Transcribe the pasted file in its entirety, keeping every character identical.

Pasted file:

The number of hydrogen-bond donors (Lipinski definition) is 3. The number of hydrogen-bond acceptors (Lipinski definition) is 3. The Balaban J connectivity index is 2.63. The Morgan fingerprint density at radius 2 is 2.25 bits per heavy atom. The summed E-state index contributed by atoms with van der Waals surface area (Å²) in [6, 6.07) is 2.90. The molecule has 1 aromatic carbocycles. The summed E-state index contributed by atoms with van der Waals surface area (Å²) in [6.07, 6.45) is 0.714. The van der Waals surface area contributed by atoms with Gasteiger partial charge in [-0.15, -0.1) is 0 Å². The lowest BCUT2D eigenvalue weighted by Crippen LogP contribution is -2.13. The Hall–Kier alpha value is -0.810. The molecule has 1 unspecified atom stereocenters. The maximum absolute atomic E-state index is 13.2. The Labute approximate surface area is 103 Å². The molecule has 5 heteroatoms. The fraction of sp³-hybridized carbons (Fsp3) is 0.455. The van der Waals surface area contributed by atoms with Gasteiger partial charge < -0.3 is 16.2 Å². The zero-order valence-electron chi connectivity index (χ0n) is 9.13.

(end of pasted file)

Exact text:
The number of hydrogen-bond donors (Lipinski definition) is 3. The number of hydrogen-bond acceptors (Lipinski definition) is 3. The Balaban J connectivity index is 2.63. The Morgan fingerprint density at radius 2 is 2.25 bits per heavy atom. The summed E-state index contributed by atoms with van der Waals surface area (Å²) in [6, 6.07) is 2.90. The molecule has 1 aromatic carbocycles. The summed E-state index contributed by atoms with van der Waals surface area (Å²) in [6.07, 6.45) is 0.714. The van der Waals surface area contributed by atoms with Gasteiger partial charge in [-0.15, -0.1) is 0 Å². The lowest BCUT2D eigenvalue weighted by Crippen LogP contribution is -2.13. The Hall–Kier alpha value is -0.810. The molecule has 1 unspecified atom stereocenters. The maximum absolute atomic E-state index is 13.2. The Labute approximate surface area is 103 Å². The molecule has 5 heteroatoms. The fraction of sp³-hybridized carbons (Fsp3) is 0.455. The van der Waals surface area contributed by atoms with Gasteiger partial charge < -0.3 is 16.2 Å². The zero-order valence-electron chi connectivity index (χ0n) is 9.13.